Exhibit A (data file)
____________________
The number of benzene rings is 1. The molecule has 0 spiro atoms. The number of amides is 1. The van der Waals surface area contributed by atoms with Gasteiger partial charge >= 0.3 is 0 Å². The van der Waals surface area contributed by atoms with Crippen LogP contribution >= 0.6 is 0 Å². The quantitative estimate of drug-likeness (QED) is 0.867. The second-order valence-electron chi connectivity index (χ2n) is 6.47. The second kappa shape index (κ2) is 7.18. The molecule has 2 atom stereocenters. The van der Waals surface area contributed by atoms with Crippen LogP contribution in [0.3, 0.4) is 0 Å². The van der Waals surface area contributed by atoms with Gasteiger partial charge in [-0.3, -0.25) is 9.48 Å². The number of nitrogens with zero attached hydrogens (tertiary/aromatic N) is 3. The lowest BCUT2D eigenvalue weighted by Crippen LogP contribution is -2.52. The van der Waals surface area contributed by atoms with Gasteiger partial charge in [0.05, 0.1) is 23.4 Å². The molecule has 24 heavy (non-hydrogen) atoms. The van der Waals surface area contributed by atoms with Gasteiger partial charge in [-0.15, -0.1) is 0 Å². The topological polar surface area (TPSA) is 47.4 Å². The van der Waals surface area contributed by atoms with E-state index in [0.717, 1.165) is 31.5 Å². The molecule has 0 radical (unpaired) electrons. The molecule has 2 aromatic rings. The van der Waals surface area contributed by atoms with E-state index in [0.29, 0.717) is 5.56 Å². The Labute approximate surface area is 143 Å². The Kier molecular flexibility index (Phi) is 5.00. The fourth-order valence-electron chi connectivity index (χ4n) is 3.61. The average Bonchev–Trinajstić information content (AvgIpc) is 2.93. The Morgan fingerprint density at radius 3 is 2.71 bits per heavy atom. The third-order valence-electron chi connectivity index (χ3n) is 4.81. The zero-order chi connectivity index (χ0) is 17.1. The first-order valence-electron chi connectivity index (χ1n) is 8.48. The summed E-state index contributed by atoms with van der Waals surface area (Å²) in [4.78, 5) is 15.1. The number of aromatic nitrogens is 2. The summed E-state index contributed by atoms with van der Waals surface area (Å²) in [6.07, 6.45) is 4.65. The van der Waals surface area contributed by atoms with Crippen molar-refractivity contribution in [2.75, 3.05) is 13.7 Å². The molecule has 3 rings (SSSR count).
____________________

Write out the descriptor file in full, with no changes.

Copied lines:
The number of benzene rings is 1. The molecule has 0 spiro atoms. The number of amides is 1. The van der Waals surface area contributed by atoms with Gasteiger partial charge >= 0.3 is 0 Å². The van der Waals surface area contributed by atoms with Crippen LogP contribution >= 0.6 is 0 Å². The quantitative estimate of drug-likeness (QED) is 0.867. The second-order valence-electron chi connectivity index (χ2n) is 6.47. The second kappa shape index (κ2) is 7.18. The molecule has 2 atom stereocenters. The van der Waals surface area contributed by atoms with Crippen LogP contribution in [0.3, 0.4) is 0 Å². The van der Waals surface area contributed by atoms with Gasteiger partial charge in [-0.3, -0.25) is 9.48 Å². The number of nitrogens with zero attached hydrogens (tertiary/aromatic N) is 3. The lowest BCUT2D eigenvalue weighted by Crippen LogP contribution is -2.52. The van der Waals surface area contributed by atoms with Gasteiger partial charge in [0.05, 0.1) is 23.4 Å². The molecule has 24 heavy (non-hydrogen) atoms. The van der Waals surface area contributed by atoms with Gasteiger partial charge in [-0.15, -0.1) is 0 Å². The topological polar surface area (TPSA) is 47.4 Å². The van der Waals surface area contributed by atoms with E-state index in [0.717, 1.165) is 31.5 Å². The molecule has 0 radical (unpaired) electrons. The molecule has 2 aromatic rings. The van der Waals surface area contributed by atoms with E-state index in [0.29, 0.717) is 5.56 Å². The Labute approximate surface area is 143 Å². The Kier molecular flexibility index (Phi) is 5.00. The fourth-order valence-electron chi connectivity index (χ4n) is 3.61. The average Bonchev–Trinajstić information content (AvgIpc) is 2.93. The Morgan fingerprint density at radius 3 is 2.71 bits per heavy atom. The third-order valence-electron chi connectivity index (χ3n) is 4.81. The zero-order chi connectivity index (χ0) is 17.1. The first-order valence-electron chi connectivity index (χ1n) is 8.48. The summed E-state index contributed by atoms with van der Waals surface area (Å²) in [4.78, 5) is 15.1. The number of aromatic nitrogens is 2. The summed E-state index contributed by atoms with van der Waals surface area (Å²) in [6.07, 6.45) is 4.65. The van der Waals surface area contributed by atoms with Crippen molar-refractivity contribution in [2.75, 3.05) is 13.7 Å². The molecule has 3 rings (SSSR count).